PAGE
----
Saturday, February 18, 2012

Helping my clients understand Zillow's Numbers

I love Zillow, this blog post is not a Zillow bash. I am trying to help my clients understand Zillow's numbers.

I have been a Premier Agent with Zillow for over a year and I have met some amazing clients through Zillow.

I was a huge Zillow user before I became a real estate agent. I like statistical data, I am a numbers driven person and so are 90% plus of the clients I work with. However, some times the Zillow numbers are hard to understand and they lead to more questions than answers. My clients ask me all the time about why the Zestimate is so different than the list price on some homes here in Silicon Valley? I thought I would answer the question.

There are two main issues that cause so much confusion on a Zestimate in Silicon Valley, the small sample size and the diverse housing stock.

For example, on average in any given year only about 350 houses sell in Mountain View, CA. So this means in any given month less than 30 houses are sold in Mountain View, CA. On top of that Mountain View, CA has several very distinct neighborhoods and the price you would pay for a similar house in one neighborhood verses another neighborhood varies greatly. So you may find yourself with only 3 or 4 houses selling within any one year that are really compare to yours. But Zillow does not "know" which houses sold are really the ones comparable to yours, they know what sold next door or down the block. Finding true comparable homes in Silicon Valley is sometimes more art than science.

I have engaged in many an art/science project to help my clients understand the right price to offer on a property or the right price to list a property. The Zestimate is good to know especially as the seller as it can impact the offers you receive from a buyer. If you are a buyer please work with your agent on a price and do not get caught up in the Zestimate of the property as being the market price.

What Zillow knows is that your neighbor next door sold her house for $523,000 and another house around the corner sold for 1.8M last month. If these are the only two houses that sell in your neighborhood they can become part of the basis for the Zillow Estimate of your home, even if they are nothing like your home. The sale of the higher end property is probably going to increase your Zillow estimate, which can make you feel really good that your property values have increased. However, when the next two properties to sell in your neighborhood sell for $624,000 and $567,000 you are left wondering why your Zillow estimate went down just a month later.

When you have very small data samples the data can fluctuate very rapidly and over/under value your property very quickly. At a zip code or city level Zillow does a great job of reflecting the price trends here in Silicon Valley. It just does not have enough data to accurately estimate most homes in the Silicon Valley. The data samples are too small and too infrequent. This statistical sample issue is only made worse with the wide variance of housing stock in any one neighborhood.

Unlike many areas in the country, the Silicon Valley does not have large developments of recently built homes that are very similar in size and amenities. Most of the large development projects happened in the 1950's to the 1970's here. Many of these houses have been replaced, added onto and or remodeled in the years since they were built. A few of them have not been touched since the day they were built in 1958. I recently posted on Facebook a kitchen in an Eichler that had never been updated! Of course this untouched Eichler sits in a sea of rebuilt newer homes. The Zestimate for this Eichler is not in line with the true value of the property as a potential lot not a home. Sorry in advance to the rabid Eichler fans that I think this is a tear down, not a restoration project. Please I have owned an Eichler, I know when to let go.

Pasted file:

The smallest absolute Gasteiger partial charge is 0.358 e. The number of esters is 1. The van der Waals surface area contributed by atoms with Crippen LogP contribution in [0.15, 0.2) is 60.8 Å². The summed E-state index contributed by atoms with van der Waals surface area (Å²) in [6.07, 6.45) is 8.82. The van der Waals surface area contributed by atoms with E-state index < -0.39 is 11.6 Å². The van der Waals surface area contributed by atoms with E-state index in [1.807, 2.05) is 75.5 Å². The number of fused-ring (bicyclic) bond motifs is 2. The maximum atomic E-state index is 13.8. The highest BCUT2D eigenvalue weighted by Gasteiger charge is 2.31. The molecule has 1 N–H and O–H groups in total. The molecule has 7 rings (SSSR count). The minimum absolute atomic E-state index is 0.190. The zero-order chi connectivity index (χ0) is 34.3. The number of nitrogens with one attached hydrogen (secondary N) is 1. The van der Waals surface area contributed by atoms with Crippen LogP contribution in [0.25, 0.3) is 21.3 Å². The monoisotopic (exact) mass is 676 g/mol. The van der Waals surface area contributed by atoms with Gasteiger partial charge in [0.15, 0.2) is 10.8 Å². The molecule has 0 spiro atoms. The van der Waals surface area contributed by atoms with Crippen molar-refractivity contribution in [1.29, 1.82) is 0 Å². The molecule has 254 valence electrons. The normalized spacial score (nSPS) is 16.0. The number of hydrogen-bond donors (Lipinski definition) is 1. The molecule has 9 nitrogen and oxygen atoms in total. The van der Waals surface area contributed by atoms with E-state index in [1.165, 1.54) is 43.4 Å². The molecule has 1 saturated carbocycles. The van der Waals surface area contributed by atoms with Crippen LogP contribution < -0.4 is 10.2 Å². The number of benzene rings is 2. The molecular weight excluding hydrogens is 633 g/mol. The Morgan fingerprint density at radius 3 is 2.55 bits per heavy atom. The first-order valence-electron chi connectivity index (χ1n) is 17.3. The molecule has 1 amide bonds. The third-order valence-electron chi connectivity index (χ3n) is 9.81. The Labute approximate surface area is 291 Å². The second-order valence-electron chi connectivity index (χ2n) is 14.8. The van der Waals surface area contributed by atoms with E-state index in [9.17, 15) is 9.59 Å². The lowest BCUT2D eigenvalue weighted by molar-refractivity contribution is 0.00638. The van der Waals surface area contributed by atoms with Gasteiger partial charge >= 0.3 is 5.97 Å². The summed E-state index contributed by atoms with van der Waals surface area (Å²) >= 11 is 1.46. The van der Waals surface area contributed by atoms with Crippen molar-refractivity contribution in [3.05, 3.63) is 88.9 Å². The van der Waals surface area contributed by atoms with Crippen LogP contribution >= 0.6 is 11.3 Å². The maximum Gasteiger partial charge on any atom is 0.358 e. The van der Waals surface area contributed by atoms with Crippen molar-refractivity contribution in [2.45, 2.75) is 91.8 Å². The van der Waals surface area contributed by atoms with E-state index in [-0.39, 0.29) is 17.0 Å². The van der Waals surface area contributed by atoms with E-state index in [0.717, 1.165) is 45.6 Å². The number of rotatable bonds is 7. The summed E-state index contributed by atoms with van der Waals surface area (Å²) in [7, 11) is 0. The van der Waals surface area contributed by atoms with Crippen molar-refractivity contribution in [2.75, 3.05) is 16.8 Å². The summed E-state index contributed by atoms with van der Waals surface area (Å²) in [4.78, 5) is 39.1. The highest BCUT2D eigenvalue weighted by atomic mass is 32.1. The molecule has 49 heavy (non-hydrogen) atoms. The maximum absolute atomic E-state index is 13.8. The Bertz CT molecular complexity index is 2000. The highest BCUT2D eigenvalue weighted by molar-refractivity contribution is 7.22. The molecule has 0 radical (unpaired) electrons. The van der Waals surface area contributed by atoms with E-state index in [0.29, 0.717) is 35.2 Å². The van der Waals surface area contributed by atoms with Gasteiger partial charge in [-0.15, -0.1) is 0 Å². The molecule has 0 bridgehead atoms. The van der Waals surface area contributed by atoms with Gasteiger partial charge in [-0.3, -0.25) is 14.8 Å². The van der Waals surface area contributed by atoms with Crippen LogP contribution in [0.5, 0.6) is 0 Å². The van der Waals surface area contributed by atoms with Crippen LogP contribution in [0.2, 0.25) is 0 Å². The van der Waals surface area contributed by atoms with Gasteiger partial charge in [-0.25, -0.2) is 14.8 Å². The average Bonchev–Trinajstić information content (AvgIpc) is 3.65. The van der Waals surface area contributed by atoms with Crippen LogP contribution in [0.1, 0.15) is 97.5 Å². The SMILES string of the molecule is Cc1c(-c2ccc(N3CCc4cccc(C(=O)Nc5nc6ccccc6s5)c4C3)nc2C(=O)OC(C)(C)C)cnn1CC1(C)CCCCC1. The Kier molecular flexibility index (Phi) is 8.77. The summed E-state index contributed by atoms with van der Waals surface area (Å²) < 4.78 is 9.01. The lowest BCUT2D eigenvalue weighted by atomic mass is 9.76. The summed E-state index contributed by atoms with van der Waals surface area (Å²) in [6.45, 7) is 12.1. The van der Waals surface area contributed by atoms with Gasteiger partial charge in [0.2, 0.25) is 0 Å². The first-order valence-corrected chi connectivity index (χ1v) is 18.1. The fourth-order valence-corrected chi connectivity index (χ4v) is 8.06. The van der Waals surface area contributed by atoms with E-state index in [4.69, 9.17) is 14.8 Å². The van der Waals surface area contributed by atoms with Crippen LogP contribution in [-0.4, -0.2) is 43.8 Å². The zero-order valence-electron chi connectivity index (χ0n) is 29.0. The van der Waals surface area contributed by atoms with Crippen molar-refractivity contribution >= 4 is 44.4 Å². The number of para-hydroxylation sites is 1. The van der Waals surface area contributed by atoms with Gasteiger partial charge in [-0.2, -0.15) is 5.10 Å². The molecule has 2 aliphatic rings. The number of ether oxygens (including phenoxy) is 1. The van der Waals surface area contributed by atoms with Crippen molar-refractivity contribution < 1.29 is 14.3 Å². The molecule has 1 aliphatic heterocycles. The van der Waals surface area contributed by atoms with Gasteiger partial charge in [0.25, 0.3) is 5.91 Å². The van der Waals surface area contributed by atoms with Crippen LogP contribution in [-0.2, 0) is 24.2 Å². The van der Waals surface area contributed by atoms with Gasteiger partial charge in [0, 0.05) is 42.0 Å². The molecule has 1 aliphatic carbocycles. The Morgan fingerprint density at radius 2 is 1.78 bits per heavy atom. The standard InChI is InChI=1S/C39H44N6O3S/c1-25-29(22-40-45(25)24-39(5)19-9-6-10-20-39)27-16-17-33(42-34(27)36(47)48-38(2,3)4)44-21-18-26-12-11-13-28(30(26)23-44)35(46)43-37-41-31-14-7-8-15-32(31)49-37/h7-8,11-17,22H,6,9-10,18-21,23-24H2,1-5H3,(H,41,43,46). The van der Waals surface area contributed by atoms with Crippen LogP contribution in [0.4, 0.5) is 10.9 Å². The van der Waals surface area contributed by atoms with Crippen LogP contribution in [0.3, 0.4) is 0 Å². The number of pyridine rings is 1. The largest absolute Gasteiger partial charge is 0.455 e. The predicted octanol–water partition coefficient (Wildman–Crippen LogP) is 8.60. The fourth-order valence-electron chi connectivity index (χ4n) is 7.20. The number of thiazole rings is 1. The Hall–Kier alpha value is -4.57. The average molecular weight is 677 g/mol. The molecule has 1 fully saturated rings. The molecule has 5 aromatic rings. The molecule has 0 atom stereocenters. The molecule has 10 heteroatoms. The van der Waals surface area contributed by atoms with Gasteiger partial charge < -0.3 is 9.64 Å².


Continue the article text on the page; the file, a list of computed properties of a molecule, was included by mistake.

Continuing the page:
If you go to Zillow and look up the accuracy of their Zestimate it explains very well about their estimation process but it seems that very few people bother to read this page:-)

Saturday, February 11, 2012

Condo Bingo Anyone?

One of the things I love most about my job is the unexpected. There always are many things that can happen on the journey to buy a new home. This morning I had the opportunity to go with a client to put an offer on a new condo under development. We were told that there could possibly be more people interested in the condos that were being released than there were condos available. Even with this warning we were not prepared for the wall to wall number of people wanting to have a chance to buy a new condo nor were we prepared for the way the selection process was carried out.

There were a few lucky owners to be that got their first choice condo. They were given their paperwork and sent on their merry way. I am wondering if they were happy to be the one and only or if they are second guessing that they picked an ugly condo…

The majority of potential condo owners had their ownership determined by a Condo Bingo.

Condo Bingo works like this:

You wait for the unit you gave as your first choice to be called out. Then you and the other condo contestants go to the front of the crowd and pick out which bingo ball is going to determine if you get to buy a new condo today or not. Some condo contestants agonized over which bingo ball was going to be lucky enough to bring them a home. Others like my client just asked to be given a ball so they could get the silly process over with. The balls were placed into the bingo ball spinner and whoever’s ball dropped out the other end got the condo.

My buyer was a Condo Bingo winner, but this was the strangest way to get a new home I have been a part of so far.

Would you play Condo Bingo?

Carla Dimond
Realtor-Lifestyle Neighborhood Specialist
Keller Williams Realty-Cupertino
Cell/Direct: (650) 388-8820
DRE # 01871201